It's not the tallest mountain around (11,160 feet); there are plenty of taller Rockies, particularly south of it in Colorado. But the peak has a perfect conical shape and is covered, now and for much of the spring (given that it still has a snowpack of about 8 to 10 feet), with creamy, flawlessly white snow.
It has a Mt. Fuji-like prominence and vibe.
I took one of the tamer runs off of it on April 9. I've skied from the top every year since 2011, except for one when the tram to the peak was temporarily out of order (I'm only there for a few days, but try not to miss a year). It's one of the places I use to keep me honest as I get older, and I try to do something a little harder every year.
But I also realize, and upon moments of reflection disapprove of, using grand mountains primarly for Type A-ish, competitive proving grounds. As in all high mountains, Lone Peak can be a hazardous place. You wake up in the morning and hear charges going off, as ski patrollers do Avy (avalanche) control.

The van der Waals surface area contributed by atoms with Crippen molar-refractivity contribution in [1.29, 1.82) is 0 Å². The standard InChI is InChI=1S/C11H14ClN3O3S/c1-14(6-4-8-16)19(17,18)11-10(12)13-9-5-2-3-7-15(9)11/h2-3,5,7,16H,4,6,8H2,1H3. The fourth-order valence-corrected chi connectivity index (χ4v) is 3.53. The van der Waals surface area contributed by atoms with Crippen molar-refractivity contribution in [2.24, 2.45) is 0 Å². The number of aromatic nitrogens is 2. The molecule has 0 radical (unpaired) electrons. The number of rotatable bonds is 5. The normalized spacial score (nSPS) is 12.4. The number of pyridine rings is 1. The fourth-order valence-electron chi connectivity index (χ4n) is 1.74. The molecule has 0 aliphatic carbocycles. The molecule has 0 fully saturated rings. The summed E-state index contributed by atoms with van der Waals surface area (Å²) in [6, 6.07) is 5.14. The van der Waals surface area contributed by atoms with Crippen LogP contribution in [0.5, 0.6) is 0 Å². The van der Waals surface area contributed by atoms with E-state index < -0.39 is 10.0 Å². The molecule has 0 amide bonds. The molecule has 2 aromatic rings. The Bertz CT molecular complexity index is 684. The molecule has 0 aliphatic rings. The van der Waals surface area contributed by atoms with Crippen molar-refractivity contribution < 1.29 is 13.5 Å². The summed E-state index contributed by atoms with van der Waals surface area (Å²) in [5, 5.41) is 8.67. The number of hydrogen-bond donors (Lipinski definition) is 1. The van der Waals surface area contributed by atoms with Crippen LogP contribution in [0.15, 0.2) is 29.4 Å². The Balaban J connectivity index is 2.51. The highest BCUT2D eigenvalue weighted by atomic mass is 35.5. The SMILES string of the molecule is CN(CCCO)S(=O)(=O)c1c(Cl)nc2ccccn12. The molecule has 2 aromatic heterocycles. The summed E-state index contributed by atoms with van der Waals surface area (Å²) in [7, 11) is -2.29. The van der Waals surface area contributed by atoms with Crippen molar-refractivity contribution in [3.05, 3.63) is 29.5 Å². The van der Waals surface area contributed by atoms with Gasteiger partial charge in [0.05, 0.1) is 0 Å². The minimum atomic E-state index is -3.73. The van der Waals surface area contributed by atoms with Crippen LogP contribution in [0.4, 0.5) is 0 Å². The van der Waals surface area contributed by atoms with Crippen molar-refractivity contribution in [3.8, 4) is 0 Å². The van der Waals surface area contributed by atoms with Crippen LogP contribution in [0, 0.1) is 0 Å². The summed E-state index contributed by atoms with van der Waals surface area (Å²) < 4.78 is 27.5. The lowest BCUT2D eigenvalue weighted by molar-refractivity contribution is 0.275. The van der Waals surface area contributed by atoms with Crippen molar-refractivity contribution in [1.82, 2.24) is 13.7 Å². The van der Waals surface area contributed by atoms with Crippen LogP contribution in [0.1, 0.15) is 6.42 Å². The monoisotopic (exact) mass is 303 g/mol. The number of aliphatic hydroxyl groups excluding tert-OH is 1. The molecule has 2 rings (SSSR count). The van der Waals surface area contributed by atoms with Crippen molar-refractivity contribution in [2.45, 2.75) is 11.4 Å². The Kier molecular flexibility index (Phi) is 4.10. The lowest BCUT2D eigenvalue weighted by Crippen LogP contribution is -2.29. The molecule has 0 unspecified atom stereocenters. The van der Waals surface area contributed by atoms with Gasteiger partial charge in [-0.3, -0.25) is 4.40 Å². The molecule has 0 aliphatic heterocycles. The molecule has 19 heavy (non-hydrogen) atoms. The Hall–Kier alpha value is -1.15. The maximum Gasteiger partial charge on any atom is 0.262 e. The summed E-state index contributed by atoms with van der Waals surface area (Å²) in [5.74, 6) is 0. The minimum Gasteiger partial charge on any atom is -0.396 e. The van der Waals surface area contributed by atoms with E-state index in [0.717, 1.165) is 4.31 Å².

They do this so that inbounds skiers don't trigger their own avalanches. The ski patrol released one a couple of years ago that roared down the Marx (named trail) flank of the mountain and wiped out a chairlift shed. In commemoration, they've left a toboggan up in a tree to show the power of the avalanche. The mountain, and nature, is always in control.
I always feel better in the winter after skiing, and I always feel better after skiing Lone Peak, so I think this is a physical/spiritual dynamic. If you want to stay fitter and healthier in body and mind, consider taking up downhill skiing, and paying homage to Big Sky. Just don't forget to meditate, or if so inclined, pray.